Eden Log is saddled with the stop-and-go rhythm of a lackluster first-person-shooter. Its central character -- whose name isn't revealed until its final moments -- is a blank cipher. More likely to grunt than speak, he has little dialogue and essentially no personality aside from his snarling bouts of de-evolution. As he claws his way through this sprawling underground complex, Eden Log feels more and more as if he's moving from one level of a game to the next, falling into a repetitive cycle of running, fighting, and listening to interminable exposition. It's deliberate that he's such a blank slate, of course, but the lack of any semblance of personality keep him far enough at arm's length that I never have any reason to care what happens. Eden Log also fails to capitalize on its central character's spiraling mindset all that effectively. Then again, it's probably for the best that he has so little to say; the acting across the board is gratingly exaggerated, from convulsing, snarling physical performances to cringeworthy, scenery-gnawing line readings.
Rather than find some way to deftly weave Eden Log's story into the action, the movie opts instead to stop the pace dead in its tracks and ramble on for several minutes at a time. If I'd had a DualShock controller in hand rather than a remote, I'd be
Despite not having tens of millions of dollars of CGI to lean on, Franck Vestiel has fleshed out a convincingly futuristic ravaged world, and his directorial debut showcases the startling amount of style he can produce on what I'm sure is an extremely modest budget. Its most outstanding sequences are achieved purely through practical effects: this man suspended inside a translucent cube he violently rocks back and forth to escape as well as cobbling together some sort of screen with whatever happens to be in arm's reach to view a projected image. If anything, Vestiel makes me wish he'd been able to shrug off computer graphics altogether; the scale of the dodgy CGI in the finalé grossly outstrips its reach, and it's really kind of embarrassing.
Still, Eden Log absolutely deserves credit for being so wildly ambitious, and even though its philosophical bent doesn't strike me as fully realized, at least this is a movie with something to say rather than just another rote action flick posing as science fiction. Really, it's the uncomfortable middle ground between action and high-minded art Eden Log settles into that ultimately disappoints, failing to deliver enough on either front to truly satisfy. Eden Log is unable to maintain the momentum and intrigue it establishes in its first half hour, feeling too quickly as if it's a meandering stylistic exercise rather than a feature film. Rent It.
Eden Log is intensely stylized, boasting a consistently gritty texture and largely monochromatic visuals. There's essentially no color at all, really, with most every last frame of its 1.85:1 image flanked by cold metal or draped in an ashen gray. For a movie so deeply blanketed in shadow, black levels are disappointingly erratic. Clarity and fine detail are also below par for a day-and-date release on Blu-ray, although this is almost certainly a factor of its threadbare budget, limited lighting, and deliberate visual style rather than an authoring misstep. Go in with reasonable expectations.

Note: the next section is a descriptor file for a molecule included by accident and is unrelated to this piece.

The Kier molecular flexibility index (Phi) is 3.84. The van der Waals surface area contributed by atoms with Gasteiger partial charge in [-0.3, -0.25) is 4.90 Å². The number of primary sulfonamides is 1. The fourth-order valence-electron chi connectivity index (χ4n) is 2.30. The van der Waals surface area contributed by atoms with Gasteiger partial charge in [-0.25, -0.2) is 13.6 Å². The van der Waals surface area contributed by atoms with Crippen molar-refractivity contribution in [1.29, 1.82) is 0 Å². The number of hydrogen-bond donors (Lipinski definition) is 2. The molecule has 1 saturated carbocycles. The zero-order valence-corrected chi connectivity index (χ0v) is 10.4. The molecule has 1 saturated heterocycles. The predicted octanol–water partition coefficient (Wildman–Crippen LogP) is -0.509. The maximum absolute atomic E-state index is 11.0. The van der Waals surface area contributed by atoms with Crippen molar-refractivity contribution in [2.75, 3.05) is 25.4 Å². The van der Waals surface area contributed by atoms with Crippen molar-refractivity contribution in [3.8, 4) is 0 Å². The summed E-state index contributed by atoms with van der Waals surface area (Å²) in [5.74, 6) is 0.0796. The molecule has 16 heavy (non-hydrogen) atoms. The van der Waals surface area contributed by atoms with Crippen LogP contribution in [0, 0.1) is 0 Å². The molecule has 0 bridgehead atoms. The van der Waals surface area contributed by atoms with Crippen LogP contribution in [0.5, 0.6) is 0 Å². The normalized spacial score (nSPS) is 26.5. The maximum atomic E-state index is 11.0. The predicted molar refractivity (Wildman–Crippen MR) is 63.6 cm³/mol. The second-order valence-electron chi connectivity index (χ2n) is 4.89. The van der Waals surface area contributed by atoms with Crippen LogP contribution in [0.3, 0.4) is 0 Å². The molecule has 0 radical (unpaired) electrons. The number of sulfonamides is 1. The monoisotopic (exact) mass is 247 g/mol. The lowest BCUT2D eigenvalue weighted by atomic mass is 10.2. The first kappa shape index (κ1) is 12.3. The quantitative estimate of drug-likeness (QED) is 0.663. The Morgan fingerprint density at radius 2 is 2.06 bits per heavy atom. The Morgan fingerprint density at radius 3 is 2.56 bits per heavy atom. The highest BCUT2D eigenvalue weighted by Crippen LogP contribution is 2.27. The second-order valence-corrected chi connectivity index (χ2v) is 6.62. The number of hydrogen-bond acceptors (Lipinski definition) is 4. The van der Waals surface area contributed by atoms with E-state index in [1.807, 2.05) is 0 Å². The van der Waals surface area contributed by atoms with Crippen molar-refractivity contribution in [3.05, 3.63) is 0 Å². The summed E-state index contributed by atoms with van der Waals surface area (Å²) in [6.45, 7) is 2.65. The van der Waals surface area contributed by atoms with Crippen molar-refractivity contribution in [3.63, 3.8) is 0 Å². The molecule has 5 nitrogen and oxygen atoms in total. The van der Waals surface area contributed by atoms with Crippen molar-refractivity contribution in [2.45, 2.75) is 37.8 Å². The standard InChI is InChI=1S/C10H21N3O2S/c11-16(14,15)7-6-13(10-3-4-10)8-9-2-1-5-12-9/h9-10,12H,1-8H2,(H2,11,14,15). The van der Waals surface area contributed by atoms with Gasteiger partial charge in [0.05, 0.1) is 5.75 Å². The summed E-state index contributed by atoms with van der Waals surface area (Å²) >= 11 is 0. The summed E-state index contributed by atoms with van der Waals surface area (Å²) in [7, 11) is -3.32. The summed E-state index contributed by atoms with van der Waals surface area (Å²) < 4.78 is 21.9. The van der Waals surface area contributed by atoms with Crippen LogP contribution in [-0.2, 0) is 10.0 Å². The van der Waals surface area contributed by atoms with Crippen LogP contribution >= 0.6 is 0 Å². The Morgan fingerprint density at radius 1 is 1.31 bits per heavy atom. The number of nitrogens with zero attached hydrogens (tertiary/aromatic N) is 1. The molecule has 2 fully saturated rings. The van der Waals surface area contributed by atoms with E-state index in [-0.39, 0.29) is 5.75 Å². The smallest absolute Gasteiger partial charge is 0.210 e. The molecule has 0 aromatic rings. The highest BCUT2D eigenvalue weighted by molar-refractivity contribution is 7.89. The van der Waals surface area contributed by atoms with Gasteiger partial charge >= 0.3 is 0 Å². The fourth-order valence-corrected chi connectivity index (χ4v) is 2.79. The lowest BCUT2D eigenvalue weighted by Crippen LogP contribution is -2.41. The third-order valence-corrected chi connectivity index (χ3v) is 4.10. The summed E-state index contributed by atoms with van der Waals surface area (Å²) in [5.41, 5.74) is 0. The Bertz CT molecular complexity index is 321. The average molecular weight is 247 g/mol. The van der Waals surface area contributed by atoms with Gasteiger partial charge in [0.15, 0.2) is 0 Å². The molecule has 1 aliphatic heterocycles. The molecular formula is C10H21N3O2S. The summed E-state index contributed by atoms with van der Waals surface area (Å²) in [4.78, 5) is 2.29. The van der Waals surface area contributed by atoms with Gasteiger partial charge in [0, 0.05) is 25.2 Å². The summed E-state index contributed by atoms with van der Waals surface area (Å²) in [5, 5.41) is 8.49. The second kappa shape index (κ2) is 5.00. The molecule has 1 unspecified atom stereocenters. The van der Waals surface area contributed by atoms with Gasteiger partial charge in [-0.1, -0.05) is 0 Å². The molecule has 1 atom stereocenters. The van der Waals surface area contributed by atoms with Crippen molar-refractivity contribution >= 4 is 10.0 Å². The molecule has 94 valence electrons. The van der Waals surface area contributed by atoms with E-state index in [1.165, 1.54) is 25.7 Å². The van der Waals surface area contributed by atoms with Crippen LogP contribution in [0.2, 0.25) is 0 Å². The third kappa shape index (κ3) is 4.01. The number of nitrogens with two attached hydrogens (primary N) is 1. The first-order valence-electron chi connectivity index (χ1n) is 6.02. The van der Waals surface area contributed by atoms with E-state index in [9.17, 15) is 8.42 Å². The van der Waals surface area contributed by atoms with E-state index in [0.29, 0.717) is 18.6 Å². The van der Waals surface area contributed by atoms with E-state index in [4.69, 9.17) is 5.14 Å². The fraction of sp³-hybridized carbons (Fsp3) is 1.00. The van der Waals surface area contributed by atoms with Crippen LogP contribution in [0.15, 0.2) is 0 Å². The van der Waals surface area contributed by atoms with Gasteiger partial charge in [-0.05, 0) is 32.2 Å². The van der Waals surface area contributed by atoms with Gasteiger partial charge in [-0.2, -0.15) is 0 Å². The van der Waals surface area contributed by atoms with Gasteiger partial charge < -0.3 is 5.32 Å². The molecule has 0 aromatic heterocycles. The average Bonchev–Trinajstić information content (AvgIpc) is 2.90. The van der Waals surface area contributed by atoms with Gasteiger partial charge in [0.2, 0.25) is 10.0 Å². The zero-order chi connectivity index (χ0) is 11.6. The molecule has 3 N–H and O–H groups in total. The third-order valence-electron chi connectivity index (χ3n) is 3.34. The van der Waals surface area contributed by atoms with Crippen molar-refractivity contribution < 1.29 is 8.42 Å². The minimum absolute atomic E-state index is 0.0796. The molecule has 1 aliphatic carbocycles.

Eden Log has been encoded with VC-1 and fits comfortably on a single layer Blu-ray disc.
Its 16-bit DTS-HD Master Audio soundtrack easily ranks as the best aspect of this Blu-ray disc, bolstered by pounding, punishing bass and an aggressive sound design. Eden Log immediately establishes an unsettling atmosphere that doesn't relent until the end credits make their upward crawl. Dripping water, howling wind, and whirring machinery add an eerie sense of immersion, and the frequent reverb conveys just how cavernous and sprawling this underground complex really is. There's a fair amount of directionality to its dialogue as well. Most impressive, though, are the mutant assaults; the creatures slowly encircle their prey, and their gutteral snarls attack from every direction. Eden Log's score sounds outstanding as well, particularly the massive presence on display as its characters dart up a winding staircase. This is an exceptionally strong effort.
There aren't any alternate soundtracks in tow for this high definition version of Eden Log, although subtitle streams have been provided in English (SDH) and Spanish.
The only extra is the French version of Eden Log, presented in soft, murky standard definition and Dolby Digital 5.1 (448kbps). Optional English subtitles are also offered for this alternate and somewhat shorter cut of the film.
The Final Word
Eden Log draws its claustrophobic, disorienting inspiration from all the right places, unspooling like some combination of Bioshock, Aliens, and Cube. Saddled with an erratic rhythm and cringeworthy overacting, though, Eden Log too quickly eases its grip, losing hold of the intensity and intrigue that drive its first act. Eden Log does deserve some measure of credit for its ambition and for having a sincere point of view, but neither the movie nor its release on Blu-ray are compelling enough to warrant anything more than a rental. Rent It.